The popular culture cuts across all regions and ethnic groups, acquiring a global face; however, it maintains a very strict and distinct cultural face in every nation or region. The popular culture, as evident in movies, music, and the mass media, has many elements of the global culture. The global culture means the things acceptable all over the world or preferable to all people regardless of their cultural background or nationality. Such elements include the worldwide acceptance of technological innovations. The popular culture depicts as many cultural elements as the global one. This statement may seem contradictory since the global culture in most cases overshadows the other cultures. Nevertheless, the pop culture creates an incredible balance between the two. That way, the pop culture is unique to every country or nation, and at the same time, it remains global. Films from different regions, such as those from Hollywood and Bollywood, clearly depict this form of the dual characteristic of the pop culture. Globalization and the resistance of people to the cultural assimilation are possible explanations of the two faces of popular culture. This essay will analyze the dual characteristic of the pop culture as apparent in films, examine how globalization contributes to the global pop culture, and will see how the pop culture manages to maintain a cultural touch in the times of globalization.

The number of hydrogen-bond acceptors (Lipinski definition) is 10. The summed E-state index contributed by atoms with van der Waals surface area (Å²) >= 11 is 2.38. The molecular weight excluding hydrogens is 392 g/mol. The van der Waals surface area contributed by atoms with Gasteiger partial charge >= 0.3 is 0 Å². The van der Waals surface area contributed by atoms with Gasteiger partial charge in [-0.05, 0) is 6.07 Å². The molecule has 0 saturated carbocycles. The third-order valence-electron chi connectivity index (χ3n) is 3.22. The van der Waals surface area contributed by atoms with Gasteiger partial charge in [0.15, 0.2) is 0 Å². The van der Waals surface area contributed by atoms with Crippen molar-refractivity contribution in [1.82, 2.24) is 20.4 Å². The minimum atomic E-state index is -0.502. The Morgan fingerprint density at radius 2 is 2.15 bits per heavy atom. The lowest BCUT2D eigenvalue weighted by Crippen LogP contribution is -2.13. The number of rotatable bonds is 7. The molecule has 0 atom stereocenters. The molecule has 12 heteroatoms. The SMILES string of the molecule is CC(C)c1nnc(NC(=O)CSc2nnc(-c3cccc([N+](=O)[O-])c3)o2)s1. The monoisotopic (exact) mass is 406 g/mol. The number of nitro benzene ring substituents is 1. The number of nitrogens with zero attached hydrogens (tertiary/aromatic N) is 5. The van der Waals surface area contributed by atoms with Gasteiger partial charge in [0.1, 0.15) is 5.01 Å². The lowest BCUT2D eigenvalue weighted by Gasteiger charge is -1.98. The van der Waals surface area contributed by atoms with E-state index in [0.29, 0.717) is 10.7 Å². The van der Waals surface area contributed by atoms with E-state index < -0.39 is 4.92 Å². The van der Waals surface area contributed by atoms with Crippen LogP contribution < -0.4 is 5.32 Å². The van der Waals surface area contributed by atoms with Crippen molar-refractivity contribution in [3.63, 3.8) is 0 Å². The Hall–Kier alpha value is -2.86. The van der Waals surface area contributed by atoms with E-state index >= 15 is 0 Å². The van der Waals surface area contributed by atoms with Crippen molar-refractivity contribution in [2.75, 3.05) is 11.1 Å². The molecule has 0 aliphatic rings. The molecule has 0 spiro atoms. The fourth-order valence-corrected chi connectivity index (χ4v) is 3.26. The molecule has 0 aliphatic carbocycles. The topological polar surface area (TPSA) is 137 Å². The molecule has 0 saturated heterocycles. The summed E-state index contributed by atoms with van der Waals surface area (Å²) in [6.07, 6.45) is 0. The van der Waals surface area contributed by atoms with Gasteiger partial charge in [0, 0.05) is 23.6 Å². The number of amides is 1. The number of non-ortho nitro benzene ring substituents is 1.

The popular culture is a global ideology born from globalization. The popular culture, which is evident in all aspects of human beings, mostly entertainment, reflects the current trends in the world. As the result of globalization, people living in Europe and America as well as those living in Asia and Africa share a global culture. In other words, there are standard trends in the human development common to people across the world regardless of their race or nationality. For example, women empowerment and feminism are ideas that quickly gain ground across the world (Brown 112). The extent of women empowerment differs from nation to nation and even among ethnic groups. Nevertheless, in the many small ways that some ethnic groups and nations empower women and in the dominant ways that the Western countries do the same, feminism and women empowerment become a common denominator. The acceptance of feminism and women empowerment is, in a way, the popular culture. Hence, films from across the world carry these themes, although with different emphasizes and degree of importance. In fact, films are indicators of the extent, to which nations and ethnicities embrace certain popular culture ideologies. For example, Hollywood movies depict many independent female heroes who do not work alongside male heroes (Brown 186). This portrayal of women as independent entities, who can stand alone and fight winning battles without the help of men, is a reflection of the western degree of women empowerment. On the same note, Indian films increasingly portray female heroes but not as independent entities. Rather, a female hero in Indian films succeeds with the help of the male hero as the backbone of her strength. Such a portrayal represents the Indian extent of women empowerment or belief in feminism (Brown 219). In the two cases, women empowerment is evident, proving that the popular culture has a global face, which is undeniable. The themes and ideologies dominant in the popular culture traverse ethnic and nationality boundaries, and globalization has made this possible.